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Daytrip to Bremerton

Daytrip to Bremerton

September 25, 2010

Today was a glorious day.  The weather was like Summer.  We were going to stay at home and work on finishing more episodes of our Austria video series, but the weather was just too good to pass up.  So we hopped in the car, drove to the Seattle ferry terminal, and bought a round-trip ticket for two to Bremerton.  We have never visited Bremerton, and I always wanted to visit a curious garden there called the Elandan gardens, just off State Highway 16.

The ferry ride was about an hour long and the weather was fantastic.  We could see all the Olympic mountains and tons of blue sky.  The ship deck was very windy but not too cold.  We took a lot of pictures.  As we passed by Bainbridge Island, we saw shoreline lined with expensive view-homes and sea lions basking in the sun on buoys. Lots of sea birds looking for lunch and skimming along the tops of the waves.

Our ferry was the Kitsap, a large two level car and passenger ferry.  The ferry was so large that you didn’t really feel like you were on the water.  The waters were fairly calm today and that made for a very pleasant journey to and from Bremerton.

As we got close to our destination, we could see the famous Puget Sound Naval Shipyard and the Naval Base Kitsap in Bremerton, right next to the ferry dock.  Once we docked, we drove to Elandan gardens.  The drive took us past the Naval Station and we could see the huge aircraft carriers anchored there.  The USS Turner Joy is one of the huge carriers anchored there.  It is a refurbished Vietnam-era destroyer that is now a floating museum operated by the Bremerton Historic Ships Association. It’s moored at the north end of the Bremerton Boardwalk.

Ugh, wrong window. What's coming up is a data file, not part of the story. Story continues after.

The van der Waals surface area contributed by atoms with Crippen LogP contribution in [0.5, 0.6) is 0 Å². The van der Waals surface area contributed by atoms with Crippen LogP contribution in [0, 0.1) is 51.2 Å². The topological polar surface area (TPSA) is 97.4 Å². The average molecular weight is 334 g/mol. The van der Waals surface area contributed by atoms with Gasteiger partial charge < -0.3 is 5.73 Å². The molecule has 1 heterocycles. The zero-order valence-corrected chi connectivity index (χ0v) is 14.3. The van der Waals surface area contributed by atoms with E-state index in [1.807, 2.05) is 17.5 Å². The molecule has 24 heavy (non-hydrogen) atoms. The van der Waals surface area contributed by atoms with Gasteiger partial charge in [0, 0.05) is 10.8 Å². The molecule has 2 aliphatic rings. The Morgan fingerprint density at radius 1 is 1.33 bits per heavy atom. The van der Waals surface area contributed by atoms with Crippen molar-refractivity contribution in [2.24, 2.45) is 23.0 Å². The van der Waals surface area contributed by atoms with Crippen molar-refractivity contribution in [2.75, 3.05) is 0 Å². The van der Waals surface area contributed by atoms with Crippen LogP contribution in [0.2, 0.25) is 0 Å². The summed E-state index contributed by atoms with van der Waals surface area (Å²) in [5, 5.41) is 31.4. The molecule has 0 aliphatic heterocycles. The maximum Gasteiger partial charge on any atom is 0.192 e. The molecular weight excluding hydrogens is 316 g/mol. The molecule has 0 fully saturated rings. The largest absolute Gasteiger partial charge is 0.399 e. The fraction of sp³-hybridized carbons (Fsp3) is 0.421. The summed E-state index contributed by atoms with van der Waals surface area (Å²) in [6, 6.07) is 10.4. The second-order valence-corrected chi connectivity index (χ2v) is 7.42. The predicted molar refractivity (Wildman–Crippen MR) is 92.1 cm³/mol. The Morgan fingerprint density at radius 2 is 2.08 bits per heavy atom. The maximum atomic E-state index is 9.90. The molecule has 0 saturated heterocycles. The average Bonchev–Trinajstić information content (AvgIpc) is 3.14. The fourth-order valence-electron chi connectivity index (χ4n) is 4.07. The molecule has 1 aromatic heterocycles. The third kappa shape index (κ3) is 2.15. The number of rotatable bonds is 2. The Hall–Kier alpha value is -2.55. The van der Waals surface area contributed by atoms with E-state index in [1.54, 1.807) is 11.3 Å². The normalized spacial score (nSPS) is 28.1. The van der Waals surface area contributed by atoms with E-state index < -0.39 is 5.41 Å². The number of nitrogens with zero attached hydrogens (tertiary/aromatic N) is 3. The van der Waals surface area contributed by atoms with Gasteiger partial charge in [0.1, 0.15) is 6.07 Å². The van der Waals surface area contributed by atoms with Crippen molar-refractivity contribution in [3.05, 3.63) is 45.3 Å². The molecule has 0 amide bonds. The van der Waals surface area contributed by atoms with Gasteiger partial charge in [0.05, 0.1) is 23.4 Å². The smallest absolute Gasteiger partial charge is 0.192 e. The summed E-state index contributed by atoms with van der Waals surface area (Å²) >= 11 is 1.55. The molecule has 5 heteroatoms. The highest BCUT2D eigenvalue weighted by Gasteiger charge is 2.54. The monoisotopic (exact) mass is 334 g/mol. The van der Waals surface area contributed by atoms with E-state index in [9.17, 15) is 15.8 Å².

The drive was mostly on highways and only took about ten minutes to get to Elandan.  We had a little trouble finding the entrance because you had to turn around on the highway to get to it.

Once we arrived, we were surrounded by an assortment of garden statues, giant pieces of driftwood, and a veritable sea of bonsai.  First we visited the tiny gift shop which has a personality all it’s own.  Here you can find an eclectic collection of home and garden items for every mood and taste you might have.  There’s a tiny greenhouse which has some tropical plants and lots of Asian art items.

The resident kitty is here to guide you through the assortment.  The shop keeper showed us the way to the bonsai garden in back and kitty accompanied us on the journey.

The garden is the creation of Dan Robinson who travels all over the world in search of bonsai. Leonardo da Vinci, Kubla Khan and Chinese philosopher Zhu Xi were each alive when some of the trees at Elandan Gardens took root. The collection, which includes trees more than 1000 years old, represents Dan’s over 40 years of dedication to the art of bonsai. In 1993, Dan, his family, and his son Will Robinson started creating Elandan Gardens.